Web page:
Why am I arguing for the return of the secret identity now when it was actually brought back a couple of years ago? Because its return, at the start of a relaunched “Wonder Woman” title by writer Allan Heinberg, was apparently motivated by DC’s desire to have the comic align with the then-expected Wonder Woman movie, which would almost certainly feature Diana Prince. Whatever the case, we’ve not seen a great deal of DP in the subsequent Gail Simone run, and the woman we do see doesn’t provide much contrast to the superheroine, being a kick-arse secret agent.
In my opinion, Diana Prince should operate in a different realm than her alter ego. Her life should provide a contrast. It seems to be, though, that once Diana leaves the superspy agency for the day, she’s back to being the superheroine in a pad she shares with a bunch of super-gorillas. Entertaining as the apes are, I want to know who else lives in Diana’s building, what they think of her, how she relates to them.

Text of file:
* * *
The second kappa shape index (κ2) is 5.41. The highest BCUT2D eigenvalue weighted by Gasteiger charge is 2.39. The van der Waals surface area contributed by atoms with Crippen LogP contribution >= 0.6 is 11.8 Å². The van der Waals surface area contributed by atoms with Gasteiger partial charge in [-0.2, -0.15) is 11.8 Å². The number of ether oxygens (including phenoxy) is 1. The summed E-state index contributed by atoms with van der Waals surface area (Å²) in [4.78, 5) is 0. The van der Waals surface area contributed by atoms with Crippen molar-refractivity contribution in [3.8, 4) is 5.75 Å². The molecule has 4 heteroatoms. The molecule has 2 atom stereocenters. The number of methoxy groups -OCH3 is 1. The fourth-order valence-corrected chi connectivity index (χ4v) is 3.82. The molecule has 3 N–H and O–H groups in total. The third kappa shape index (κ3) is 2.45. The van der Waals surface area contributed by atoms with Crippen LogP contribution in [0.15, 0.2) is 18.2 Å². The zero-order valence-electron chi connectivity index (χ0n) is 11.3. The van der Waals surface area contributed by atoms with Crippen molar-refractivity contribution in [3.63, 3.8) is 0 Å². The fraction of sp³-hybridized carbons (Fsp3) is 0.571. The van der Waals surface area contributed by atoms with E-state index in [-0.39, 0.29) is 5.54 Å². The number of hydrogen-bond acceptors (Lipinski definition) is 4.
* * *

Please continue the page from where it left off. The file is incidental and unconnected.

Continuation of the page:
I’m not asking for the meek and mousey Diana Prince of the early Silver Age, or the Diana Prince in name only ruff-tuff version of today, but someone in between. I want a woman more in line with the Seventies working girl – independent, capable, smart, funny, sexy… more at the sensational side of normal than actual Wonder Woman.
So there you have it – my case for the full return of the Diana Prince identity – no secret.
Martin Gray is a journalist in Edinburgh. He’s a regular comics reviewer for, er, himself at Too Dangerous for a Girl: dangermart.blogspot.com